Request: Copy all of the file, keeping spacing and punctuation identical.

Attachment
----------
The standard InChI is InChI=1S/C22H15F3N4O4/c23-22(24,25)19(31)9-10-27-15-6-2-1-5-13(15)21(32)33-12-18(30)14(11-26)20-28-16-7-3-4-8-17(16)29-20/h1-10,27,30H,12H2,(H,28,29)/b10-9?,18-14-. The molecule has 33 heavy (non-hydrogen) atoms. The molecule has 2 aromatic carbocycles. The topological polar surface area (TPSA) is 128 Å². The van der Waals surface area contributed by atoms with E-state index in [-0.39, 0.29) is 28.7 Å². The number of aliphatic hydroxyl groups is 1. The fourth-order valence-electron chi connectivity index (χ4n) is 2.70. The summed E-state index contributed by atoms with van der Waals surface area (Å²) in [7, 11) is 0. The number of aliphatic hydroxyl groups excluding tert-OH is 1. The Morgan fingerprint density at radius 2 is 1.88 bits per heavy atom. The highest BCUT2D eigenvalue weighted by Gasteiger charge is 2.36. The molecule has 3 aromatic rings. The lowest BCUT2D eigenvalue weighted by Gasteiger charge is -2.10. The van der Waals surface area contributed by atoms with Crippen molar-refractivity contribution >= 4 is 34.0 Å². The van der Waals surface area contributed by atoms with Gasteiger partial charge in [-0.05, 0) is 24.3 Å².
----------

The standard InChI is InChI=1S/C22H15F3N4O4/c23-22(24,25)19(31)9-10-27-15-6-2-1-5-13(15)21(32)33-12-18(30)14(11-26)20-28-16-7-3-4-8-17(16)29-20/h1-10,27,30H,12H2,(H,28,29)/b10-9?,18-14-. The molecule has 33 heavy (non-hydrogen) atoms. The molecule has 2 aromatic carbocycles. The topological polar surface area (TPSA) is 128 Å². The van der Waals surface area contributed by atoms with E-state index in [-0.39, 0.29) is 28.7 Å². The number of aliphatic hydroxyl groups is 1. The fourth-order valence-electron chi connectivity index (χ4n) is 2.70. The summed E-state index contributed by atoms with van der Waals surface area (Å²) in [7, 11) is 0. The number of aliphatic hydroxyl groups excluding tert-OH is 1. The Morgan fingerprint density at radius 2 is 1.88 bits per heavy atom. The highest BCUT2D eigenvalue weighted by Gasteiger charge is 2.36. The molecule has 3 aromatic rings. The lowest BCUT2D eigenvalue weighted by Gasteiger charge is -2.10. The van der Waals surface area contributed by atoms with Crippen molar-refractivity contribution >= 4 is 34.0 Å². The van der Waals surface area contributed by atoms with Gasteiger partial charge in [-0.05, 0) is 24.3 Å².